Increasing input costs and no fare revisions in the past five years have put the Delhi Metro Rail Corporation (DMRC) in a fix. Writing to the Ministry of Urban Development (MoUD) “several times” in the last two years to red-flag the issue has been without success.
While the situation is still under control and Delhi Metro continues to make operational profits, Managing director (MD) Mangu Singh told Newsline that the decreasing gap between cost and revenue was bound to “pinch” DMRC sooner than later.
“We still have surplus. But that surplus is required to repay the loan we took from Japan. If a fare revision is done now (after a gap of five years), it will likely be steep. There should be a mechanism to revise the fare from time to time so that it doesn’t hurt the public much,” Singh said.
According to the MD, the last fare revision was in 2009, with the minimum fares fixed at Rs 8. Since then, he said, costs had gone up considerably. Expenditure on energy made up 27 per cent of DMRC’s operational costs in 2009 then. Today, it accounts for 42 per cent, he said. Similarly, unit cost of energy too has increased by over 100 per cent. “It used to cost Rs 3.25 per unit in 2009; it costs us Rs 6.89 now. Moreover, DMRC’s daily average ridership has increased from 8 lakh in 2009 and 11.5 lakh in 2010 to 25 lakhs in 2014,” Singh said.
“Energy is extremely expensive. Salaries of staff have increased; dearness allowance is mandatory every year. Moreover, the DMRC is involved in expansion projects. Fare revision is essential now. We have requested the MoUD several times in the past two years to set up a fare fixation committee, but it has not happened. We are hopeful that the new government will appoint a fare fixation committee soon,” Singh said.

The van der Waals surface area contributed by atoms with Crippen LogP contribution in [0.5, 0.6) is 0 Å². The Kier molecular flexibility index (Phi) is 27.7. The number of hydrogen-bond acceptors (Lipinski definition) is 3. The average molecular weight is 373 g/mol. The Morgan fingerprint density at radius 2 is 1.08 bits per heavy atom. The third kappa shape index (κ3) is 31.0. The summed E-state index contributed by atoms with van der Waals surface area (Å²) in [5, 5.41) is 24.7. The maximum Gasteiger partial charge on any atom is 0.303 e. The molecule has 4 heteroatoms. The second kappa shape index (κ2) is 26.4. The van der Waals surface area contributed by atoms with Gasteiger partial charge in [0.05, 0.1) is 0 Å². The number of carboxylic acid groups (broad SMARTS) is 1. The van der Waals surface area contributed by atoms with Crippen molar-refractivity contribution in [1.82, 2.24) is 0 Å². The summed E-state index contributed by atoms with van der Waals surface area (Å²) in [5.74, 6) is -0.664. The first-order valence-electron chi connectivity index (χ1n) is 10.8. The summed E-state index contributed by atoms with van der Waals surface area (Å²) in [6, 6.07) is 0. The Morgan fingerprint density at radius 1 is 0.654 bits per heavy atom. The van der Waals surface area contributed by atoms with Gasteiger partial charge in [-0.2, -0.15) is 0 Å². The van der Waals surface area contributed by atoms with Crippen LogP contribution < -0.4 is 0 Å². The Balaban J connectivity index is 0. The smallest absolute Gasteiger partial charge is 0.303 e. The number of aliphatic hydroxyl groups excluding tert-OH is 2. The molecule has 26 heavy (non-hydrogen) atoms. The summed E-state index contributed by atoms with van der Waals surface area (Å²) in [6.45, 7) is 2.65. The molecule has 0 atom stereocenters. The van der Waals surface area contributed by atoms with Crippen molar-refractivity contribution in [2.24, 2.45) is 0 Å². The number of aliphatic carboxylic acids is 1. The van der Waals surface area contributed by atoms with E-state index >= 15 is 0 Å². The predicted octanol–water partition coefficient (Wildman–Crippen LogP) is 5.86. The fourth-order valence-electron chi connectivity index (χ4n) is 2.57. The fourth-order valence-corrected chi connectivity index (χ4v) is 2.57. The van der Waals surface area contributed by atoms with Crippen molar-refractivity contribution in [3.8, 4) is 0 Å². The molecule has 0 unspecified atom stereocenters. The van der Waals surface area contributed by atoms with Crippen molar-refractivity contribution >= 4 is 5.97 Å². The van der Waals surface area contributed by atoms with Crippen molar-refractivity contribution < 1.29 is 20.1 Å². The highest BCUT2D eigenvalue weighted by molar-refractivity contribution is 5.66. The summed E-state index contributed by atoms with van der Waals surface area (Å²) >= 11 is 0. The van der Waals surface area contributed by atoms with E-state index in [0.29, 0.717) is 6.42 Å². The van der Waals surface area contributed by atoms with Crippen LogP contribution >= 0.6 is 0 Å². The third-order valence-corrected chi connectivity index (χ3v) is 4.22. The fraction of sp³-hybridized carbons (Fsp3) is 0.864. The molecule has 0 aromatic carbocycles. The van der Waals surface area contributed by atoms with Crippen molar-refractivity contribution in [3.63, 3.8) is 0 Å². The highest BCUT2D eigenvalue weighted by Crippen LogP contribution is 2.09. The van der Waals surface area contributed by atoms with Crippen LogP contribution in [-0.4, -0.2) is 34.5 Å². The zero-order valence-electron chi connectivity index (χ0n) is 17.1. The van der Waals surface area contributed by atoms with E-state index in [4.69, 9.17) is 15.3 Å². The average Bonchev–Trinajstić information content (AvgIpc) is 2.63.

Apart from operations, Singh said the DMRC generates part of its revenue from the business development models that have been successfully implemented at some of the Metro stations. “Around 20 to 30 per cent of our revenue comes from those ventures. Our business development team is constantly working on new property development projects. The advertisement business, however, has come down significantly in the past 3-4 years…,” he said.
According to provisions of Delhi Metro Rail (Operation & Maintenance) Act, 2002, the fares are supposed to fixed and revised by a regulatory authority (fare fixation committee) constituted by the Centre. This committee is a three-member body, chaired by an existing and/or a retired judge of the High Court. The committee also comprises representatives from the Central and state governments.
The Act also states that the regulatory authority, while fixing the revised fares, is supposed to take into account two basic factors — affordability by the public and long-term sustainability of the Metro system.
“The third fare fixation committee was headed by Justice (Retd) E Padmanabhan. Dr Noor Mohammad, member secretary, National Capital Region Promotion Board (NCRPB), and V V Bhatt, principal secretary (Finance), Delhi government, were members,” an official said.
The first committee was constituted in December 2003, a year after the opening of the first Metro section in December 2002. The revised fares were adopted from March 2004.